Like most questions involving licensing, this one isn’t as simple as it sounds. The short answer is yes, and no. Isn’t dealing with government agencies fun? Hawaii offers a myriad of fishing opportunities, so you’ll probably want to work this out if you’re going there soon. Just try not to get too frustrated when you attempt to work all this out.
Fresh Water Fishing
To clarify: you need to purchase a $26 non-resident fishing license from the Hawaiian Department of Land and Natural Resources if you plan to go freshwater fishing. This license doesn’t get mentioned much in tourism brochures because most people visiting Hawaii are more interested in saltwater fishing. It is definitely worth taking note of, however. The fine for fishing without a license isn’t all that steep. Yet, most violations of state, in any state, will require the violator to personally appear before a judge on the designated court date. Moreover, this might be a week or a month from the day you got the ticket. So, when it comes to $26, paying for a license is a heck of a lot less financially stressful than a plane ticket back to Oahu to pay your fine.
Salt Water Fishing
When it comes to saltwater fishing, no license is currently required in Hawaii for either tourists or residents. That being said, the Hawaiian Legislature is currently working on drumming one up and promises to bring it to fruition soon. When this license does pop up, you won’t buy it from the same agency that you got your freshwater license from. But, instead, from the Hawaii Division of Aquatic Resources. No word yet on what it will cost, but it should be pretty affordable. The state would be better off keeping the cost low and counting on plenty of volumes to bring in revenue.
Okay, so, before you throw your hat in the air at the prospect of going fishing in Hawaii without a license (for a limited time) don’t get too excited. This isn’t a fevered, tropical free-for-all we’re talking about here. There are specifically regulated fishing areas in the ocean around every island. Inside these areas, only certain types of fishing are allowed, and only certain species can be harvested. If you reel in something you can’t identify, you have to toss it back. Even if it is trying to bite your hand off. The species you are allowed to keep have to be a certain species and a certain size, depending on which area you’re fishing in.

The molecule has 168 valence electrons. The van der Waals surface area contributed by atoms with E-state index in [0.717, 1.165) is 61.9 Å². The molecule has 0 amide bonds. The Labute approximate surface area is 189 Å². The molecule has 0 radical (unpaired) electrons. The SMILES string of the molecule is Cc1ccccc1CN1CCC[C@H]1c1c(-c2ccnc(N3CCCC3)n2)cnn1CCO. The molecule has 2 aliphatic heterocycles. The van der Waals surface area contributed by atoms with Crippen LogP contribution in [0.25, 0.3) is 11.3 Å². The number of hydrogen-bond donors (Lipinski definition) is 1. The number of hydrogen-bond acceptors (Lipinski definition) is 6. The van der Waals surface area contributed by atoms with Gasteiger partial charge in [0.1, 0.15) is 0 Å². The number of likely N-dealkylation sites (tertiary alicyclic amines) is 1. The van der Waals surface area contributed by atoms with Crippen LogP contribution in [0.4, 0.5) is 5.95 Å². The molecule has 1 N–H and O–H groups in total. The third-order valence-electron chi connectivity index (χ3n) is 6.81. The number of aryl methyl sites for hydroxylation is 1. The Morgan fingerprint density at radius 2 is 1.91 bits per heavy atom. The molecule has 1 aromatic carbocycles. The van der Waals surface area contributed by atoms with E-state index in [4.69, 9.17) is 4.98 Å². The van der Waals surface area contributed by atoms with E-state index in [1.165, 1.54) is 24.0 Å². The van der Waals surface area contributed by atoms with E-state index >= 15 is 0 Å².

The Division of Aquatic Resources offers an extensive regulation booklet on the subject. Therefore, it is definitely in your best interest to digest the information contained within it. The local commercial fishermen do not take lightly to anglers breaking the rules. Nor, do the game wardens. Oh, speaking of commercial fishermen, whatever you do, don’t sell anything you catch in Hawaii. Selling even one fish requires a commercial fishing license, and you certainly can’t afford that for your visit.
In case you’re wondering, you can catch sharks in Hawaii if that suits your fancy. Just make sure you have a big enough boat. Speaking of boats, if you take a charter fishing trip, you’ll want to read the fine print. Some charter companies wish to keep the fish you catch while on board the charter boat. Just something to keep in mind if you’re thinking of catching dinner. Although, most folks find it tough to fry fish in a hotel room, so it probably doesn’t come up much. Oh, yes, it is illegal to harass or injure a surfer while fishing in Hawaii, no matter how annoying they act.
The Last Word
As a final thought, it’s likely worth mentioning that you may pluck all species you like from the ocean in Hawaii, and keep the critters, as long as you are doing it to stock your aquarium. Once again, a shark seems like a poor choice, and jellyfish are known to make terrible pets, no matter how snuggly they might appear. We also have no idea if a seahorse will survive in a plastic bag for the 10-hour flight back to the mainland. All things considered, it might be best to just skip the whole thing and leave whatever is out there swimming around to its devices. A seahorse probably wouldn’t be happy in Iowa anyway.